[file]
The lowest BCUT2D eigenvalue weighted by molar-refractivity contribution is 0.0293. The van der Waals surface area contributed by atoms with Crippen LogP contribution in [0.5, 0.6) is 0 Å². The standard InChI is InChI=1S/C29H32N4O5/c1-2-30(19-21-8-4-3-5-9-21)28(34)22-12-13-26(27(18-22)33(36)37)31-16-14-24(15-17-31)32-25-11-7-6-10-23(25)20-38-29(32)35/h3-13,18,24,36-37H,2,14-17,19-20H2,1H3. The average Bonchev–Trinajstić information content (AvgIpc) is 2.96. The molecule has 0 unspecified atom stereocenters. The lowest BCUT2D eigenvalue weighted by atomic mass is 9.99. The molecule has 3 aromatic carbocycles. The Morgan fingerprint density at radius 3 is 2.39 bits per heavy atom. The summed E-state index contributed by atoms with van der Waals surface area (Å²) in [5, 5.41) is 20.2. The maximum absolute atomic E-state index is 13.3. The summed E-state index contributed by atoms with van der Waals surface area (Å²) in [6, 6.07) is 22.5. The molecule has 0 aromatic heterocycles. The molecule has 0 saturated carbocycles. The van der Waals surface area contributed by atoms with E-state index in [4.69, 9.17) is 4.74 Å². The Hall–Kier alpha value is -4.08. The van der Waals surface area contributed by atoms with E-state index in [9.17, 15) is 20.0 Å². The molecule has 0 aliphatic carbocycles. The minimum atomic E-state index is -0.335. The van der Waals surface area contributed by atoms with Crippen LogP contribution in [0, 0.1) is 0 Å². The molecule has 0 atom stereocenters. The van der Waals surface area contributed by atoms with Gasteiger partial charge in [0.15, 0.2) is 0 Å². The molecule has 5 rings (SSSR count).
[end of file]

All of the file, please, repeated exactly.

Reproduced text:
The lowest BCUT2D eigenvalue weighted by molar-refractivity contribution is 0.0293. The van der Waals surface area contributed by atoms with Crippen LogP contribution in [0.5, 0.6) is 0 Å². The standard InChI is InChI=1S/C29H32N4O5/c1-2-30(19-21-8-4-3-5-9-21)28(34)22-12-13-26(27(18-22)33(36)37)31-16-14-24(15-17-31)32-25-11-7-6-10-23(25)20-38-29(32)35/h3-13,18,24,36-37H,2,14-17,19-20H2,1H3. The average Bonchev–Trinajstić information content (AvgIpc) is 2.96. The molecule has 0 unspecified atom stereocenters. The lowest BCUT2D eigenvalue weighted by atomic mass is 9.99. The molecule has 3 aromatic carbocycles. The Morgan fingerprint density at radius 3 is 2.39 bits per heavy atom. The summed E-state index contributed by atoms with van der Waals surface area (Å²) in [5, 5.41) is 20.2. The maximum absolute atomic E-state index is 13.3. The summed E-state index contributed by atoms with van der Waals surface area (Å²) in [6, 6.07) is 22.5. The molecule has 0 aromatic heterocycles. The molecule has 0 saturated carbocycles. The van der Waals surface area contributed by atoms with E-state index in [4.69, 9.17) is 4.74 Å². The Hall–Kier alpha value is -4.08. The van der Waals surface area contributed by atoms with E-state index in [9.17, 15) is 20.0 Å². The molecule has 0 aliphatic carbocycles. The minimum atomic E-state index is -0.335. The van der Waals surface area contributed by atoms with Crippen LogP contribution in [0, 0.1) is 0 Å². The molecule has 0 atom stereocenters. The van der Waals surface area contributed by atoms with Gasteiger partial charge in [0.15, 0.2) is 0 Å². The molecule has 5 rings (SSSR count).